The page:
Last Thursday I went to another SAA webinar…I say “went” because enough people were interested that instead of doing it in the board room of Library Hall we moved across the street to Franklin Hall. It was sort of overkill but worked well, and I was amused by the big giant rendering of straightforward bulleted PowerPoint slides.*
Some interesting points Ghaznavi raised about digital records in general: “Plan ahead” was a recurring theme: hardware obsolescence, data migration, internal organizational roles (she posited archivists as consultants in some scenarios, with IT taking the intermediate role once given to records managers). Cloud computing has its applications, but it is also problematic for the same reasons that it’s always problematic to place your data in someone else’s care: stuff happens, and you need to be prepared in case somebody else’s business model collapses. Placing code in escrow (assuring you can access a copy of proprietary software in case the company goes belly up) is a solution I hadn’t been aware of† but makes perfect sense; it’s the corporatized version of abandonware. It’s easy to fall into the “just keep it” mindset with electronic records, and framing data hoarding as a resource issue (power drain) makes appraisal a practical (as well as theoretical) priority. I’ve never played with PDF/A, but may do so now on general principles; I had figured that there was a solution to the problem of a widely-used but proprietary format, and now that I know how well Adobe’s integrated the option I am also curious to see how buggy it is (it’s not fond of interesting fonts, apparently…which could be somewhat problematic, given that PDFs are so often used for heavily designed documents).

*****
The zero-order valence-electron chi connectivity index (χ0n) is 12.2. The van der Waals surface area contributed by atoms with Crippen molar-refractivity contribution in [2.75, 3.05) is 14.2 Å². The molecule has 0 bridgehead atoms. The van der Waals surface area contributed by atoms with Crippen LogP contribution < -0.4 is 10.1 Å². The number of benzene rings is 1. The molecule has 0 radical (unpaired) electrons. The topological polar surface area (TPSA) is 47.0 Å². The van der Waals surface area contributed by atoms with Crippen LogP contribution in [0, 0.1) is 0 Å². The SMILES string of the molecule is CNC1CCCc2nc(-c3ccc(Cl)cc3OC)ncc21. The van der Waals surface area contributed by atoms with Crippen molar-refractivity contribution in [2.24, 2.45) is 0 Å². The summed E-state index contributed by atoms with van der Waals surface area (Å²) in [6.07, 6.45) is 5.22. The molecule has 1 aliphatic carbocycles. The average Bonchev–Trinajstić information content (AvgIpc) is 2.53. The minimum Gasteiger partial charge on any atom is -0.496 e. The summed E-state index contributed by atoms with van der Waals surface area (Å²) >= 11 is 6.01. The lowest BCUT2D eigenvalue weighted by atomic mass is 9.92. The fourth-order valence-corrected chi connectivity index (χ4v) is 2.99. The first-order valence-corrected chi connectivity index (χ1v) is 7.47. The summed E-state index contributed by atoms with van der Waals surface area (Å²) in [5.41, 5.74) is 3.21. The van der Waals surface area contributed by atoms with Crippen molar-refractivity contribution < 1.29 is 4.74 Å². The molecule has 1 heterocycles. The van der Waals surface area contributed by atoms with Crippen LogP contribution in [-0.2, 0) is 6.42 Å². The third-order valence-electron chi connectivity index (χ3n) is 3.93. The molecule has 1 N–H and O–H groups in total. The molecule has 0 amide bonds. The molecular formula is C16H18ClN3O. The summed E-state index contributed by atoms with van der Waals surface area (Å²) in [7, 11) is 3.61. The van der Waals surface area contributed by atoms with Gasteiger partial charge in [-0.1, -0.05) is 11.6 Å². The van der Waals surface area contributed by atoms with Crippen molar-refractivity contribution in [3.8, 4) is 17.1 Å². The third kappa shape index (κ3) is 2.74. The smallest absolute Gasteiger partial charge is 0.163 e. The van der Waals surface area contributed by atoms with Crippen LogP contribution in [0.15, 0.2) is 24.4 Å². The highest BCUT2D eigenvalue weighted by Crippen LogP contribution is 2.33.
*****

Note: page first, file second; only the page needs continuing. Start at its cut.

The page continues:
As one might guess from the webinar title, much time was devoted to the discussion of various standards: DoD 5015.2, ISO 15489, ISO 14721, ISO 23081, and the draft ISO/DIS 16363 and ISO/DIS 16919. Fun acronyms included TRAC (Trustworthy Repositories Audit & Certification), DIRKS (Designing and Implementing Recordkeeping Systems), OAIS (Open Archival Information Systems), METS (Metadata Encoding and Transmission Standard), PREMIS (Preservation Metadata Implementation Strategies Working Group), and OAI-PMH (Open Archives Initiative Protocol for Metadata Harvesting).
The point I found most interesting (and relates to my Archives paper topic) was the consensus on the approach to original documents (per the trustworthiness standards): there is, for archival purposes, no such thing as a digital original. The concern is not preserving the record, but preserving the ability to reproduce the record. That’s a very pragmatic approach. It’s also interesting on a theoretical level, at once completely at odds with (for example) Jenkinson’s “keeper” mentality but totally in line with the concept of a trusted chain-of-custody…and, well, applying a post-modern analysis to a trusted copy of something that never existed originally might make my brain hurt in a fun way (or might simply be irritating). I think it also kicks us into an episode of Ghost in the Shell.
* When I mentioned PowerPoint to the Spousal Unit, he rolled his eyes. I typically have a similar reaction, but this was the sort of presentation where a few bullet points about an ISO standard was perfectly appropriate.
† In fairness to me, I hadn’t been paying any attention whatsoever: it has no immediate impact upon my job or life in general at the moment.